Wednesday, October 5, 2022

El Vampiro (1957)

A man and woman make each-other's acquaintance on the way to a small rural community, where young Marta is visiting to meet with her aunt, only to learn of her apparent death. There she meets her very much alive aunt, and the mysterious Senor Duval. Strange and deadly things begin to happen, and a suspicious Dr. Enrique investigates, discovering a tome on the vampire Count Lavud. Now realising the danger Marta is in, he must try and stop this monster before he claims another victim...

El Vampiro is Mexico's answer to the vampire genre. Not its first or its last, but definitely one of the country's most popular. To this day it ranks highly among classic horror fans south of the border.

While inspired by the Dracula films (although predating Hammer's first effort by a year), and containing every cliche in the book, something I admire about El Vampiro is how it still tells its own story. Not that I have anything against foreign knock-offs of course, but originality is always laudable.

El Vampiro is a great example of Gothic Mexican, an unexpected and underrated combination. We have a mix of frontier dustbowl and train tracks, with old castillos and Transylvanian coffins.

The characters here are basic, but in a good way. Marta and Dr. Enrique are likeable leads, who get plenty to do. Then there's a strange old(?) lady, who shows up periodically to help out (like placing a cross on Marta's bed...which soon gets knocked off in the motions of sleep). This is an easy watch without subtitles, as you can always understand what characters are saying simply through their actions, or familiarity with any movies.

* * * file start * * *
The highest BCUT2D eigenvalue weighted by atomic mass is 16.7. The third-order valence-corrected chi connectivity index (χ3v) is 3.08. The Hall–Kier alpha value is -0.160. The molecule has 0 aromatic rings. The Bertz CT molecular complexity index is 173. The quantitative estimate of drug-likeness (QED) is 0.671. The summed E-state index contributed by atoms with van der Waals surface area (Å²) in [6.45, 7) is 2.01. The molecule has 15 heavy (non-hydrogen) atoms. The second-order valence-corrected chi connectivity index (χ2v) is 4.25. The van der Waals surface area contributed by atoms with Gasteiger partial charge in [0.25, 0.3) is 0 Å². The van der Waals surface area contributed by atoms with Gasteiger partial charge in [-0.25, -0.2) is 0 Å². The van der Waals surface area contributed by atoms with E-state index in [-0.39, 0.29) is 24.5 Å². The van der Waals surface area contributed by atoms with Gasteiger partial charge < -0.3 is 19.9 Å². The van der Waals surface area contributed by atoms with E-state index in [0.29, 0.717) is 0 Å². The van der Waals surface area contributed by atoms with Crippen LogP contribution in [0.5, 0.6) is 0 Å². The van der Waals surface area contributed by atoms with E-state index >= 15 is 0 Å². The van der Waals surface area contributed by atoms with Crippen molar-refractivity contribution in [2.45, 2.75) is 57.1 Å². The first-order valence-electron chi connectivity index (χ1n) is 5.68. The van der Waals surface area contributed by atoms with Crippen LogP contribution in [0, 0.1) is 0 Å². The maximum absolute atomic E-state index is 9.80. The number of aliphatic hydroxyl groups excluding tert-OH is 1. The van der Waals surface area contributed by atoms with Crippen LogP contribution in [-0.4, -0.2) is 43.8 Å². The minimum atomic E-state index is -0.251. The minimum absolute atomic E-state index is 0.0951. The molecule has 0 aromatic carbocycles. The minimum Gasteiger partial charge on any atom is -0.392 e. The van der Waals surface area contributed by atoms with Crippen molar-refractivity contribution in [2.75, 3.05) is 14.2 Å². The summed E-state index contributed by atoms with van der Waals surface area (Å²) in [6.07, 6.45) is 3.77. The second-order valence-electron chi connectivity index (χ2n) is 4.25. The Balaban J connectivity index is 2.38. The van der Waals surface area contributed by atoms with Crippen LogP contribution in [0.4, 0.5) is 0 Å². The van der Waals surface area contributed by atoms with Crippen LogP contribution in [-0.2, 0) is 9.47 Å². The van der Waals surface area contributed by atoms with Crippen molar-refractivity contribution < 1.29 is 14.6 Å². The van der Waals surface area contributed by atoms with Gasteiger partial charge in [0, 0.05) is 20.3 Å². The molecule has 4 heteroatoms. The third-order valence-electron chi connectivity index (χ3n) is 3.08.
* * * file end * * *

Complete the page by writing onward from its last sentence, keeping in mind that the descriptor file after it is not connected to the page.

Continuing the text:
The villains are a neat pair. Count Lavud is a handsome but heartless beast, with the fun, if somewhat obvious anagram name Duval. Marta's not-so-deceased aunt isn't just brainless vampire set decoration, but is a strong villain in her own right, and feels like Lavud's equal.

The climax is a fun one, with a race against time to save young Marta from becoming the vampire's next victim. We have some good action between Dr. Enrique and Lavud, as well as a few thugs in the mix.

What's really surprising is when the older lady's part in events, where she, and I'm not making this up, somehow manages to strangle a vampire to death! She doesn't even stake her, and this frail old lady is able to completely overpower the undead monster! As if that wasn't enough, she is also the one to ultimately kill Lavud, although only after Enrique got the actual fighting to himself, and instead rescues the girl.

The cast here does a fine job. Renowned Mexican performer German Robles is great as the titular Count Lavud. He may not be as good as Lugosi or Lee, but he's definitely among the better suave vampires in classical cinema, and nails everything he needs to. Carmen Montejo meanwhile is neat as the femme fatale, getting a nice juicy role to sink her fangs into. Ariadne Welter does well as the innocent maiden and damsel in distress. Then there's actor and occasional director Abel Salazar, here the young romantic leading man. He's actually 40, and a good 13 years older than his female co-star, but despite not looking the part as visually as others might, he still does a fine job (and it's not like he's an old man or anything).

El Vampiro is light on effects, favouring its locations and actors to create a spooky impression rather than anything flashy. What is here looks good, with convincing fangs, and a neat vampire disintegration. There's also some competent wirework whenever we 'see' vampires in the mirror and objects move on their own.

The score here by Gustavo César Carrión is good, with all the expected ominous notes, and dramatic hooks and stings you expect in a horror film. The music does all the talking during the climax, making for a very energetic time.

Director Fernando Mendez is once again showing why he's a great fit in the horror genre, providing not only a film that looks good generally, but contains numerous striking shots. Great angles, scene arrangement, lighting, and scenery. It all comes together to make a really pleasing film to look at.

El Vampiro is a quintessential vampire film, and a simple but very enjoyable time to be had. Mexico is lucky to have one like this in its repertoire...

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